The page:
These days, clicks-and-mortar post-mortems are more widely read than Harry Potter novels. Supply chain management stalwarts such as Wal-Mart are still struggling to reinvent themselves as online frontrunners. And courteous in-store managers have given way to indecipherable online FAQ postings. From unique equity arrangements to customized Web sites, these strategies serve as valuable lessons to those looking to grab a slice of today's trillion-dollar B2B e-commerce pie.
Take Sears, Roebuck and Co., for example. In February 2000, the legendary U.S. retailer inked a deal with Carrefour of France and The Oracle Corp. to create a global online marketplace for the retail industry. Dubbed GlobalNetXchange (GNX), the joint venture enables members to buy, sell, trade or auction all types of retail merchandise over the Internet using standard Web browsers. By electronically linking trading partners, GNX promises to trim retailers' purchasing costs, increase collaboration and enhance supply chain efficiencies. In fact, Sears currently spends roughly $100 an hour on electronic data interchange. Using the Internet could reduce that figure to $1 per hour.
Such grandiose mission statements can be found on the home pages of many of today's highly publicized B2B marketplaces. The difference, however, is that GNX is already up and running. Since its February launch, this global exchange has added a string of new partners including German retailer METRO AG, British retail conglomerate J Sainsbury and Australian retailer Coles Myer. Together, GNX retailers account for approximately $200 billion in purchases from more than 70,000 suppliers, partners and distributors around the world. To date, the company has hosted more than 30 auctions and boasts nearly $100 million in purchase volume. And Fortune Magazine recently ranked GNX one of the premier retail B2B companies.
But ensuring instant operability is not the only lesson companies could stand to learn from GNX. According to Larry Costello, senior manager of communications for Sears and GNX, the equal representation of participants can mean the difference between provoking competitors and luring partners.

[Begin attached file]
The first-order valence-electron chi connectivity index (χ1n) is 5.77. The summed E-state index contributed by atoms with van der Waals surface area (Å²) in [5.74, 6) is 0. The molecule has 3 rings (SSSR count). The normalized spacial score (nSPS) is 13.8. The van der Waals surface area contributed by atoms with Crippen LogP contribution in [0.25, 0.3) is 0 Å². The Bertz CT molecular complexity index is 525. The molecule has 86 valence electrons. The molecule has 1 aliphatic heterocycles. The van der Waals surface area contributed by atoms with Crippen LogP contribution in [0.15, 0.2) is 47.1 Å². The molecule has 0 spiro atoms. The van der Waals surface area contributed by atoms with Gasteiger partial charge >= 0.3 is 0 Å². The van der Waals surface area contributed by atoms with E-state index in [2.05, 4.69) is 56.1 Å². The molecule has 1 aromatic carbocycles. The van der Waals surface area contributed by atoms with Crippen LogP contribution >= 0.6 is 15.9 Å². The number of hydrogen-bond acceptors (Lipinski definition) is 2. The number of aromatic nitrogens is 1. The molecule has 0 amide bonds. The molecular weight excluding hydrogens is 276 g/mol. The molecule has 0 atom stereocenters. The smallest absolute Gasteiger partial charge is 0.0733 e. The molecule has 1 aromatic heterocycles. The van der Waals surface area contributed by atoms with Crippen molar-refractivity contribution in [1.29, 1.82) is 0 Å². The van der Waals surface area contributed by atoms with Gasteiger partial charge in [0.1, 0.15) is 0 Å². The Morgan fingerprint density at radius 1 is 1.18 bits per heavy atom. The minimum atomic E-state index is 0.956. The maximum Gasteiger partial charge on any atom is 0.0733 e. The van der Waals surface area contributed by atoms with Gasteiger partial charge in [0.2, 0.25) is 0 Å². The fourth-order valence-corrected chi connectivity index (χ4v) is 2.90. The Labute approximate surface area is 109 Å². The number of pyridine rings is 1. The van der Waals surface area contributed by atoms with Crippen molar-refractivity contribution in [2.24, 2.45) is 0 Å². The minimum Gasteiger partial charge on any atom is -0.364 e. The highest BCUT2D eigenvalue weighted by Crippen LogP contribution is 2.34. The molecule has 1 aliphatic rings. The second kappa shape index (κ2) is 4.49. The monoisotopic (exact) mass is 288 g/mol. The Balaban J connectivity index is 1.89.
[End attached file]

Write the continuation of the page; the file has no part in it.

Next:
"When we initially launched GlobalNetXchange, there was some concern about the [company's] equity set-up and that was being misinterpreted by some of the retailers out there that were considering joining exchanges," says Costello.
It's easy to see why. Originally, Sears and Carrefour shared the majority interest in GNX. A distribution of power that repelled potential participants, the company soon tweaked its partnership structure to ensure that equity is based solely on the amount of volume that a retailer commits to the exchange.
Still, the prospect of relinquishing purchasing power to a collective of archrivals is a bitter pill for many companies toswallow.
Explains Laurie Orlov, an analyst with Forrester Research in Cambridge, Mass.: "Whenever competitors get together to make decisions about anything ... the decision-making process, who's in charge and who's internal business process is used as the ideal model all become issues."
But as automotive, aerospace and agriculture companies scurry to form alliances, industry experts say that it's retailers that could stand to lose the most by participating in exchanges. After all, a seamless procurement strategy is precisely what can separate a multibillion-dollar retailer from a struggling mom-and-pop shop. It's no wonder then that retail behemoth Wal-Mart declined to be interviewed for this article and Walgreens, J.C. Penney and K-Mart all failed to return calls.
Enter MarketMAX Inc. A Massachusetts-based provider of management software and decision support tools, the company recently unveiled Market4Retail.com, a B2B electronic marketplace for retailers. This application not only integrates retailers' and suppliers' planning and operational systems but enables them to work collaboratively on all aspects of merchandising and procurement decisions. But while MarketMAX's enterprise system has lured retailers including Williams-Sonoma, Circuit City and American Greetings, it's the company's decision to focus on the development of private networks that is breaking new ground.